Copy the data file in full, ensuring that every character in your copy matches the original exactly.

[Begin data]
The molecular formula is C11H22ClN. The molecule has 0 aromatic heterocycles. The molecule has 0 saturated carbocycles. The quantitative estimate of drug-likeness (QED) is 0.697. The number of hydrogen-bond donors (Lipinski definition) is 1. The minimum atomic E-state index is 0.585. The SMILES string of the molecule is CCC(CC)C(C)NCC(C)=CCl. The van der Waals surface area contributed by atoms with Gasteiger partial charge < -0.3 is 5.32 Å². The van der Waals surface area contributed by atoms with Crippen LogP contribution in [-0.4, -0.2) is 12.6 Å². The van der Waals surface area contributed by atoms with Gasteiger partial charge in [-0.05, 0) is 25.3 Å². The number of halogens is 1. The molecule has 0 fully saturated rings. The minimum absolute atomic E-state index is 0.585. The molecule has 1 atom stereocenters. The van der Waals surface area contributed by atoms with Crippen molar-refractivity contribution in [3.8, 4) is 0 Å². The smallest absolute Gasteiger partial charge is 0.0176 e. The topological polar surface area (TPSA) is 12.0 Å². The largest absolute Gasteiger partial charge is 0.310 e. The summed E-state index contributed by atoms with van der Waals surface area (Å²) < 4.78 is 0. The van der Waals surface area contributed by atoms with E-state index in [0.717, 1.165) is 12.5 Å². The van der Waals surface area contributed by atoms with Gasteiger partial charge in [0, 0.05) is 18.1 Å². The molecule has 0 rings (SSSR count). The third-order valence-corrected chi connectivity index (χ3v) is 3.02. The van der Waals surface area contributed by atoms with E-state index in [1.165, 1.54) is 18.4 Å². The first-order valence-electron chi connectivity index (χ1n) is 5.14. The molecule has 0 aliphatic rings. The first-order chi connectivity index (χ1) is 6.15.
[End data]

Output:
The molecular formula is C11H22ClN. The molecule has 0 aromatic heterocycles. The molecule has 0 saturated carbocycles. The quantitative estimate of drug-likeness (QED) is 0.697. The number of hydrogen-bond donors (Lipinski definition) is 1. The minimum atomic E-state index is 0.585. The SMILES string of the molecule is CCC(CC)C(C)NCC(C)=CCl. The van der Waals surface area contributed by atoms with Gasteiger partial charge < -0.3 is 5.32 Å². The van der Waals surface area contributed by atoms with Crippen LogP contribution in [-0.4, -0.2) is 12.6 Å². The van der Waals surface area contributed by atoms with Gasteiger partial charge in [-0.05, 0) is 25.3 Å². The number of halogens is 1. The molecule has 0 fully saturated rings. The minimum absolute atomic E-state index is 0.585. The molecule has 1 atom stereocenters. The van der Waals surface area contributed by atoms with Crippen molar-refractivity contribution in [3.8, 4) is 0 Å². The smallest absolute Gasteiger partial charge is 0.0176 e. The topological polar surface area (TPSA) is 12.0 Å². The largest absolute Gasteiger partial charge is 0.310 e. The summed E-state index contributed by atoms with van der Waals surface area (Å²) < 4.78 is 0. The van der Waals surface area contributed by atoms with E-state index in [0.717, 1.165) is 12.5 Å². The van der Waals surface area contributed by atoms with Gasteiger partial charge in [0, 0.05) is 18.1 Å². The molecule has 0 rings (SSSR count). The third-order valence-corrected chi connectivity index (χ3v) is 3.02. The van der Waals surface area contributed by atoms with E-state index in [1.165, 1.54) is 18.4 Å². The first-order valence-electron chi connectivity index (χ1n) is 5.14. The molecule has 0 aliphatic rings. The first-order chi connectivity index (χ1) is 6.15.